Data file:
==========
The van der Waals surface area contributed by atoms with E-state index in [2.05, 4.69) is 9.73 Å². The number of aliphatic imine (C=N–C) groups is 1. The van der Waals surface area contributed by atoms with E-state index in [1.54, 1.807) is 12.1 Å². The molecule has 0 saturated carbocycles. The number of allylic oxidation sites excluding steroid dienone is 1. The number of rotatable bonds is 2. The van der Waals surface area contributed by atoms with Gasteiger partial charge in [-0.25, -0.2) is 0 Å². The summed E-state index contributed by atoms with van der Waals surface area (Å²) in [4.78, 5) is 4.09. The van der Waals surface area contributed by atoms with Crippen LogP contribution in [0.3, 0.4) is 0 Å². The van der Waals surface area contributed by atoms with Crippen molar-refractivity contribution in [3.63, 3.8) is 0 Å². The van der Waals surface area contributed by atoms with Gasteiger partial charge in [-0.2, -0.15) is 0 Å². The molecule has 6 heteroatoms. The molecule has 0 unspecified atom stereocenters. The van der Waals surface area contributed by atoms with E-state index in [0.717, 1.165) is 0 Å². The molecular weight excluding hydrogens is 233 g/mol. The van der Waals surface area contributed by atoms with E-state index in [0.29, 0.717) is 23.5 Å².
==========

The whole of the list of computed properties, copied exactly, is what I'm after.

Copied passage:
The van der Waals surface area contributed by atoms with E-state index in [2.05, 4.69) is 9.73 Å². The number of aliphatic imine (C=N–C) groups is 1. The van der Waals surface area contributed by atoms with E-state index in [1.54, 1.807) is 12.1 Å². The molecule has 0 saturated carbocycles. The number of allylic oxidation sites excluding steroid dienone is 1. The number of rotatable bonds is 2. The van der Waals surface area contributed by atoms with Gasteiger partial charge in [-0.25, -0.2) is 0 Å². The summed E-state index contributed by atoms with van der Waals surface area (Å²) in [4.78, 5) is 4.09. The van der Waals surface area contributed by atoms with Crippen LogP contribution in [0.3, 0.4) is 0 Å². The van der Waals surface area contributed by atoms with Crippen molar-refractivity contribution in [3.63, 3.8) is 0 Å². The van der Waals surface area contributed by atoms with Gasteiger partial charge in [-0.2, -0.15) is 0 Å². The molecule has 6 heteroatoms. The molecule has 0 unspecified atom stereocenters. The van der Waals surface area contributed by atoms with E-state index in [0.717, 1.165) is 0 Å². The molecular weight excluding hydrogens is 233 g/mol. The van der Waals surface area contributed by atoms with E-state index in [0.29, 0.717) is 23.5 Å².